Noël Coward almost certainly exercised proper thought when he named his play Blithe Spirit, and the title is worth keeping in mind as you watch the new Players of Utica production, running through February 21. This is Players’ second classic farce of the season, following last November’s Boeing-Boeing, and it has me wishing for Twain’s Is He Dead?, or Feydeau’s A Little Hotel On the Side next. Coward wrote Blithe Spirit in 1941, during a 6-day writing binge. He recalled: “On Friday evening, May ninth, the play was finished and, disdaining archness and false modesty, I will admit that I knew it was witty, I knew it was well constructed, and I also knew that it would be a success.” The play ran in the West End for 1,997 performances, a record until 1957.
Adam Lawless plays socialite/novelist Charles Cardomine, who engages a medium (Madame Arcati, played by Cathy Mosher) to conduct a séance at his house. Comedic action unfolds in keeping with the name of the play. The cast is rounded out by Hana Myers, Kris Majka, Adam Kaczor, Debra Harrison and Jessica Sherman – I won’t reveal much about these, because both Coward and director James Gifford have surprises in store.
Gifford’s Director’s Note states, in clever homage to Coward’s style: “I felt confident that he wouldn’t have minded my brash updating of his story to the present day… Noël is applauding me from Heaven I am sure, because his dialogue and humor are timeless, after all.” Some of the updates work fine, some are Easter Eggs (trivia that doesn’t quite work – fun to identify), and some are head-scratchers. Gifford’s most significant change is stronger in concept than execution – I kept waiting for comedic reverberations that didn’t come, because the modification is executed much too timidly, particularly for farce. But I don’t want to spoil the surprise. Suffice to say, if you’ve seen Blithe Spirit before, you haven’t seen it like this.
Jessica Sherman is better than I’ve ever seen her, in a role that fits perfectly. Her costume and makeup are exquisite, and lead to one of the evening’s biggest laughs when those are reprised later on. Adam Kaczor does a terrific job at becoming drunk over a long scene – his movement and deteriorating diction had me enthralled, while his face seemed to redden with intoxication. The props and set crew (Art Felshaw, Vince Scalise, Joe Caruso, bob Kaplan, Elaine Kaplan) deserve special notice for the climactic effects that provide a satisfying conclusion; I didn’t know how they’d pull it off, but it works.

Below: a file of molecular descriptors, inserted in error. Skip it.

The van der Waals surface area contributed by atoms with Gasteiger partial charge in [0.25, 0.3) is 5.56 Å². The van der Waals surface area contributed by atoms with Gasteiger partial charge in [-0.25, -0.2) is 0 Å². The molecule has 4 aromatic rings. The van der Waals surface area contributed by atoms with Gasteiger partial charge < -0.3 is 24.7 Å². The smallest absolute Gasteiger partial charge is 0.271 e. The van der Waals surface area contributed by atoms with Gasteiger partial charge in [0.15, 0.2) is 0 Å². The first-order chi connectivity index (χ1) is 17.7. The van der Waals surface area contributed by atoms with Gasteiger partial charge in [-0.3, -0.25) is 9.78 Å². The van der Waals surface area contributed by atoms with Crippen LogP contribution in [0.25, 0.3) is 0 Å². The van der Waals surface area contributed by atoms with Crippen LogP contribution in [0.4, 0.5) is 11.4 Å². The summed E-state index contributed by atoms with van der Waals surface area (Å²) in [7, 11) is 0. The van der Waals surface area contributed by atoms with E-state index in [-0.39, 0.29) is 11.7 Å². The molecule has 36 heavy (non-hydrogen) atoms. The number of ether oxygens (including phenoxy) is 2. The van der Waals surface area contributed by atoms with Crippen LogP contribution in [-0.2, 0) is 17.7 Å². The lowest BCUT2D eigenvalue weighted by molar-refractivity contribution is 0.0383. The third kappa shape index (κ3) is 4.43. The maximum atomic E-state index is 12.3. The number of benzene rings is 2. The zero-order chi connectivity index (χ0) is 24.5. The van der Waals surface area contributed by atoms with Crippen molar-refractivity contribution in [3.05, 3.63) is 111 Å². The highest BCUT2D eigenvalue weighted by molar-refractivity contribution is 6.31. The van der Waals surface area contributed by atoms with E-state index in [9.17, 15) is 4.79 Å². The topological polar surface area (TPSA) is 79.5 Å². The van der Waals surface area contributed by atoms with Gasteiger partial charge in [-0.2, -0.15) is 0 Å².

The cast’s British accents need to be considered in terms of the whole company. Some do better than others, but the overall illusion depends on the weakest link. It’s a judgment call – since the play was already somewhat altered, it might have worked to let everyone perform in Central New York voices (unlike Boeing-Boeing, which featured several nationalities.) When accents are used, individual consistency is most important – even if the actors don’t quite nail the voice, it’s still OK if each remains committed to their own take. When they slip in and out, the effect is like a singer going flat. (Admittedly, this bugs me more than it does others.)
I sat near several people who didn’t know the play going in – all enjoyed the plot and the antics. I liked watching them react at key moments. Director, cast and crew did well bringing the best of Coward to life, so to speak. Coward wrote that he had some trepidation about telling a ghost story in wartime Britain. He concluded that if the characters were “thoroughly heartless, you can’t sympathise with any of them. If there was a heart it would be a sad story.” This is not a sad story. It’s a classic, and it’s still vital.